Having established itself in the digital writing space, drawing could be the next frontier for Livescribe.
A/NZ manager, Mark Parker, said the digital pen is already used by engineers, and a common request is about drawings being converted into an editable digital format.
“The software that does the handwriting conversion is developed by a French company called MyScript [formerly known as Vision Objects],” he said.
“They actually have a lot of good technology around converting drawings.”
The problem for Livescribe lies in applying that enterprise-level software into a compact consumer product.
“The MyScript software that sits behind the scenes has that native capability, but MyScript is still working on fine-tuning on how that works within a mobile device,” Parker said.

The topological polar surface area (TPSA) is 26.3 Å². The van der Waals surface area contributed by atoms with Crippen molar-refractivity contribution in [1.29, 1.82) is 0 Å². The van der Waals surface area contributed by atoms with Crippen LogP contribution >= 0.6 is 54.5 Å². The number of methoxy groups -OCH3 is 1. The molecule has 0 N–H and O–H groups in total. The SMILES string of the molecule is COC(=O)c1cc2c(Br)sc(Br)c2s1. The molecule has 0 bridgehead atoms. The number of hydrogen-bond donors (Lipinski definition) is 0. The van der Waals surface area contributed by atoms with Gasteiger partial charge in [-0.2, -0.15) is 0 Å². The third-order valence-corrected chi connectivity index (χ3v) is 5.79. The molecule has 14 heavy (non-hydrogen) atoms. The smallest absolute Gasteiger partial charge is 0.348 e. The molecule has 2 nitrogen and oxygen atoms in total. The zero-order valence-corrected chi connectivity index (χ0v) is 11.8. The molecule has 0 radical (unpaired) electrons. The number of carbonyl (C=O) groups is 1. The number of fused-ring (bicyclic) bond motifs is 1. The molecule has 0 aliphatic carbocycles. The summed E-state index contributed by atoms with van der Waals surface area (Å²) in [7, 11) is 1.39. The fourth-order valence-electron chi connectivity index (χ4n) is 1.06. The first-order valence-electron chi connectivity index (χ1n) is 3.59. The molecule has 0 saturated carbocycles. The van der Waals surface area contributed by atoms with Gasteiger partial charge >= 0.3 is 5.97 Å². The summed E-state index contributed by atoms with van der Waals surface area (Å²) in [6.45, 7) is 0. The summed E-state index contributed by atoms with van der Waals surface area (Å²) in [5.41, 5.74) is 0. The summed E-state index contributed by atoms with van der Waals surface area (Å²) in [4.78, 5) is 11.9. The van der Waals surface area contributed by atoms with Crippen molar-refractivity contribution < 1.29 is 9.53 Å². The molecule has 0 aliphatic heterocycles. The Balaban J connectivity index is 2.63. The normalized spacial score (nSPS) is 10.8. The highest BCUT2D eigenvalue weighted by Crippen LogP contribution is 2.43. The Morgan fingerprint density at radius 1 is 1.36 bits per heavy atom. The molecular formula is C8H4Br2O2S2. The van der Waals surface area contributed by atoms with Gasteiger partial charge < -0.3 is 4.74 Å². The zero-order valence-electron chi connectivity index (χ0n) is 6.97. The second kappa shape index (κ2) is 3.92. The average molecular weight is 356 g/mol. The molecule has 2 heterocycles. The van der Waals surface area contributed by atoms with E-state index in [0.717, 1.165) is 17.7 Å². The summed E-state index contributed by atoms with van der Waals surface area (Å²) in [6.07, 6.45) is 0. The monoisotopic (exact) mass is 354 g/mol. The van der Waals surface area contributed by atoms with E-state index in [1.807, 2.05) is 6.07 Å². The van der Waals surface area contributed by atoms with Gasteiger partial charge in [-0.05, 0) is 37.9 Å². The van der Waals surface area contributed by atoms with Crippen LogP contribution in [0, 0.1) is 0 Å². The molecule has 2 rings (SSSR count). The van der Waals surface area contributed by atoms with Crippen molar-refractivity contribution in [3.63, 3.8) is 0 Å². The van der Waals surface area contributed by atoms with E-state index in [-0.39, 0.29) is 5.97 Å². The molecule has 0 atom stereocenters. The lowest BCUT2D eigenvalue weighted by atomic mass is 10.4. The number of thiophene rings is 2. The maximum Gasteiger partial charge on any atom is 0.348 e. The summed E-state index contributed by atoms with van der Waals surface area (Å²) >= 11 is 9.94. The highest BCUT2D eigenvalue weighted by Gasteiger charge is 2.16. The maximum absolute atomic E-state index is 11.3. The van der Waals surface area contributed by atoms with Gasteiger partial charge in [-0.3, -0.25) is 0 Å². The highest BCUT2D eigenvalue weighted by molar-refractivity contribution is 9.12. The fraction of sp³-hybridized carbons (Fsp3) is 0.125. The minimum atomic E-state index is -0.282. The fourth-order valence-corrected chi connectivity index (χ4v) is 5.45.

In response to the gap in the in the digital drawing market, Adobe announced its Ink and Slide accessories in June.
Parker admits there is “a lot of logic” in what Adobe is doing, though only foresees them capturing a niche market.
For the time being, Livescribe is interested in innovating in “what people are doing with notes,” and how the vendor can continue to deliver capability and functionality to enhance the note-taking experience.
“What we’ll see down the track is, particularly moving to Bluetooth and mobile devices, is a lot of the innovation coming from how people further interact with what they are doing on their tablet,” Parker said.
In the business space, there is already a booming market for enterprise-focused apps, such as board minutes to be securely delivered to tablets within public companies.
“When a board member takes notes in a meeting, the question lies in how to interact with those minutes being delivered securely to tablets,” Parker said.
Patrick Budmar covers consumer and enterprise technology breaking news for IDG Communications. Follow Patrick on Twitter at @patrick_budmar.